How managers can move their organization from reactive emergencies to planned activities
Angela Testa, senior vice president of operations at American Campus Communities, strengthens operations without compromising a healthy work environment
Addressing building resilience in existing structures through prevention and mitigation efforts makes good business sense for several reasons. First is the obvious point that a resilient building will be able to remain operational or return quickly to normal functioning, which will allow business continuity. This creates a market advantage against neighboring facilities that were less prepared.
"Twenty five percent of all businesses that close their doors due to a natural disaster for more than 24 hours never reopen," says Julie Rochman, president and CEO of the Insurance Institute for Business & Home Safety. "That's bad for everybody, but there is a market advantage to being the hotel chain, the pharmacy, the hospital, the restaurant, or the grocery store that I can count on in case of disaster because they'll be there."
The other reason resilience makes good business sense is that it addresses exposure to risk in terms of getting sued. If an element of a facility breaks off in high winds or during an earthquake, that's a liability exposure. "With commercial structures, depending on when the event hits, you may have workers comp exposures, liability exposures, so this is something to take very seriously," says Rochman.
Addressing resilience in existing buildings requires facility managers to make a leap and embrace planning for an event for which is there is a high degree of probability or a high degree of impact, even if it is not certain. And it requires them to convince the people holding the purse strings to equally appreciate the potential impact to the business if resilience is ignored. It is a difficult but necessary endeavor.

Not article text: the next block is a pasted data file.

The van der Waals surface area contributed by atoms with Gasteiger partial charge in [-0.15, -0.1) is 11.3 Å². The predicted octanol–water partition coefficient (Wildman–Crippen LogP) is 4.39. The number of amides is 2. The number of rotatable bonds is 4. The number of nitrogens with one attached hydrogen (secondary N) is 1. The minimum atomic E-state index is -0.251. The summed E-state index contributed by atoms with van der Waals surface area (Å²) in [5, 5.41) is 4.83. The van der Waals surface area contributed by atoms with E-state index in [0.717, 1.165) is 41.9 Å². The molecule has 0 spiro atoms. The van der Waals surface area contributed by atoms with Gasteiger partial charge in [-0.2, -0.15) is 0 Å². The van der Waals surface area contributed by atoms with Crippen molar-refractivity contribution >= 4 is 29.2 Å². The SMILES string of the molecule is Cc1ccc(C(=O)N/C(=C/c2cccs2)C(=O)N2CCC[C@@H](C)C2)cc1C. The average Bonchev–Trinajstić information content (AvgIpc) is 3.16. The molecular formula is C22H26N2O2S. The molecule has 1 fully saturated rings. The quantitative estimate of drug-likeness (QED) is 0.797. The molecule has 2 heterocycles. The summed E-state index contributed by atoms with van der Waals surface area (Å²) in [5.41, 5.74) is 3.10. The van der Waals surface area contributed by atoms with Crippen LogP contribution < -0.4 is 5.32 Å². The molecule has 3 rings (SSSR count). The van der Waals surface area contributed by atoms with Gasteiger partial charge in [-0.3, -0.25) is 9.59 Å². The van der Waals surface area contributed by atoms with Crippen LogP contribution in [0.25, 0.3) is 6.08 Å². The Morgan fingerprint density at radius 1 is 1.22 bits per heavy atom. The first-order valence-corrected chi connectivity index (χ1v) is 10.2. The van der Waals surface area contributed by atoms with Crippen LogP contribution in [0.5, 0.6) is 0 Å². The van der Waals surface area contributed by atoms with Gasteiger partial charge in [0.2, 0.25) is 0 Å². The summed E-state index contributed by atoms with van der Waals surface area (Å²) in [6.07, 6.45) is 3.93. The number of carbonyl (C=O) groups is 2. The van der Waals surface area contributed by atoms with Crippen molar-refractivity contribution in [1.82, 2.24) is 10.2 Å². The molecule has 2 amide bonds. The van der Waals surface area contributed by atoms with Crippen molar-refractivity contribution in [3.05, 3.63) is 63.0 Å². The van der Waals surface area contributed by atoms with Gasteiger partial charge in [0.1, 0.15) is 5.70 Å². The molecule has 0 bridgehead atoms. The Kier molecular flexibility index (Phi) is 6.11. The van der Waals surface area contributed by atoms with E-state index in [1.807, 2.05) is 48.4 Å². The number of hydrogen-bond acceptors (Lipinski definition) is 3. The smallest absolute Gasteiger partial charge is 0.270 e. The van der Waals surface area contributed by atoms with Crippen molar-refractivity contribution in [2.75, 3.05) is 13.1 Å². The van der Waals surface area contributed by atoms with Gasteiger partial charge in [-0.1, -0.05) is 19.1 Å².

In addition to supporting business continuity, making a facility more resilient is also about protecting the investment already embodied in the facility. "In this case, we have some information on what is happening, at least trendwise into the future, so why wouldn't we do something about it to protect the value of the asset?" says Sarene Marshall, executive director of the Center for Sustainability with the Urban Land Institute.
The Urban Land Institute’s Resilience Program recently published a guide on how to conduct a risk assessment due to climate change. It is available as a free download at ULI’s website: http://bit.ly/ULIRisk
Supporting Business Continuity Through Building Resilience